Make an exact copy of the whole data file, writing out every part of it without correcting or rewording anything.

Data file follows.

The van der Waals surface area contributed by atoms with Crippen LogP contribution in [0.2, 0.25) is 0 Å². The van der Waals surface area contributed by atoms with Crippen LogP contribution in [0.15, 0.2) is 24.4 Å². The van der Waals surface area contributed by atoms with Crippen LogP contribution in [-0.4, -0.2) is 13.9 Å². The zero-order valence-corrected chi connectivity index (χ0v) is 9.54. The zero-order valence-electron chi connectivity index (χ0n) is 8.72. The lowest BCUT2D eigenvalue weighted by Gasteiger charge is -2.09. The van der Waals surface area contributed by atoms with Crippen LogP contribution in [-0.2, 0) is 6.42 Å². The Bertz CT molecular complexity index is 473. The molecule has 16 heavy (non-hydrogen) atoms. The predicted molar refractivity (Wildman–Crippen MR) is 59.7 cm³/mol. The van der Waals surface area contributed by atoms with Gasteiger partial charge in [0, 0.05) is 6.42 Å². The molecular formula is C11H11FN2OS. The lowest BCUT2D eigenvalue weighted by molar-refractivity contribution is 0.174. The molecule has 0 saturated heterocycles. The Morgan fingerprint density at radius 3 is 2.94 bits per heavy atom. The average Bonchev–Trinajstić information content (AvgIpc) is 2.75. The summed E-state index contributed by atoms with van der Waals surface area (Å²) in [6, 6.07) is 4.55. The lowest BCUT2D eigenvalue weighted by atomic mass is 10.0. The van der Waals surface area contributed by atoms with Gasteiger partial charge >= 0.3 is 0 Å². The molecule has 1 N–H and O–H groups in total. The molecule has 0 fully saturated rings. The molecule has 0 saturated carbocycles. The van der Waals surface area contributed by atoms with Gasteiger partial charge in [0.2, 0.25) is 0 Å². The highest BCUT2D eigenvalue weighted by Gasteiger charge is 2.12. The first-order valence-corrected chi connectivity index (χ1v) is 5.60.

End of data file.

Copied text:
The van der Waals surface area contributed by atoms with Crippen LogP contribution in [0.2, 0.25) is 0 Å². The van der Waals surface area contributed by atoms with Crippen LogP contribution in [0.15, 0.2) is 24.4 Å². The van der Waals surface area contributed by atoms with Crippen LogP contribution in [-0.4, -0.2) is 13.9 Å². The zero-order valence-corrected chi connectivity index (χ0v) is 9.54. The zero-order valence-electron chi connectivity index (χ0n) is 8.72. The lowest BCUT2D eigenvalue weighted by Gasteiger charge is -2.09. The van der Waals surface area contributed by atoms with Crippen LogP contribution in [-0.2, 0) is 6.42 Å². The Bertz CT molecular complexity index is 473. The molecule has 16 heavy (non-hydrogen) atoms. The predicted molar refractivity (Wildman–Crippen MR) is 59.7 cm³/mol. The van der Waals surface area contributed by atoms with Gasteiger partial charge in [0, 0.05) is 6.42 Å². The molecular formula is C11H11FN2OS. The lowest BCUT2D eigenvalue weighted by molar-refractivity contribution is 0.174. The molecule has 0 saturated heterocycles. The Morgan fingerprint density at radius 3 is 2.94 bits per heavy atom. The average Bonchev–Trinajstić information content (AvgIpc) is 2.75. The summed E-state index contributed by atoms with van der Waals surface area (Å²) in [6, 6.07) is 4.55. The lowest BCUT2D eigenvalue weighted by atomic mass is 10.0. The van der Waals surface area contributed by atoms with Gasteiger partial charge >= 0.3 is 0 Å². The molecule has 1 N–H and O–H groups in total. The molecule has 0 fully saturated rings. The molecule has 0 saturated carbocycles. The van der Waals surface area contributed by atoms with Gasteiger partial charge in [0.2, 0.25) is 0 Å². The highest BCUT2D eigenvalue weighted by Gasteiger charge is 2.12. The first-order valence-corrected chi connectivity index (χ1v) is 5.60.